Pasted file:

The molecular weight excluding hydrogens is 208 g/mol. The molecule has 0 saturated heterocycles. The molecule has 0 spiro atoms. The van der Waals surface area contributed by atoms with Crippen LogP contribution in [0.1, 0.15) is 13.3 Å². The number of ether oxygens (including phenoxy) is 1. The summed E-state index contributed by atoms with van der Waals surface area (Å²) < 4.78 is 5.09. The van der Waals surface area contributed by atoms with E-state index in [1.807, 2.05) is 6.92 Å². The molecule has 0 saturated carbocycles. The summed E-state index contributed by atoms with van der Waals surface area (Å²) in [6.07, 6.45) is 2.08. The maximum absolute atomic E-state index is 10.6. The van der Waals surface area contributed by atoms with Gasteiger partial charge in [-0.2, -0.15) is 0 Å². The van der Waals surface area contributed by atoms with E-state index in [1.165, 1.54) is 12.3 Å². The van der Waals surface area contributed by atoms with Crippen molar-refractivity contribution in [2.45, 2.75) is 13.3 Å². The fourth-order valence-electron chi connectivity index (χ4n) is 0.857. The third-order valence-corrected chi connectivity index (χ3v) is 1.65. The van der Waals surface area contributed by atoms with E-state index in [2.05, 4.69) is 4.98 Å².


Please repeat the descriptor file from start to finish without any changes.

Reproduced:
The molecular weight excluding hydrogens is 208 g/mol. The molecule has 0 saturated heterocycles. The molecule has 0 spiro atoms. The van der Waals surface area contributed by atoms with Crippen LogP contribution in [0.1, 0.15) is 13.3 Å². The number of ether oxygens (including phenoxy) is 1. The summed E-state index contributed by atoms with van der Waals surface area (Å²) < 4.78 is 5.09. The van der Waals surface area contributed by atoms with E-state index in [1.807, 2.05) is 6.92 Å². The molecule has 0 saturated carbocycles. The summed E-state index contributed by atoms with van der Waals surface area (Å²) in [6.07, 6.45) is 2.08. The maximum absolute atomic E-state index is 10.6. The van der Waals surface area contributed by atoms with Gasteiger partial charge in [-0.2, -0.15) is 0 Å². The van der Waals surface area contributed by atoms with E-state index in [1.165, 1.54) is 12.3 Å². The van der Waals surface area contributed by atoms with Crippen molar-refractivity contribution in [2.45, 2.75) is 13.3 Å². The fourth-order valence-electron chi connectivity index (χ4n) is 0.857. The third-order valence-corrected chi connectivity index (χ3v) is 1.65. The van der Waals surface area contributed by atoms with E-state index in [2.05, 4.69) is 4.98 Å².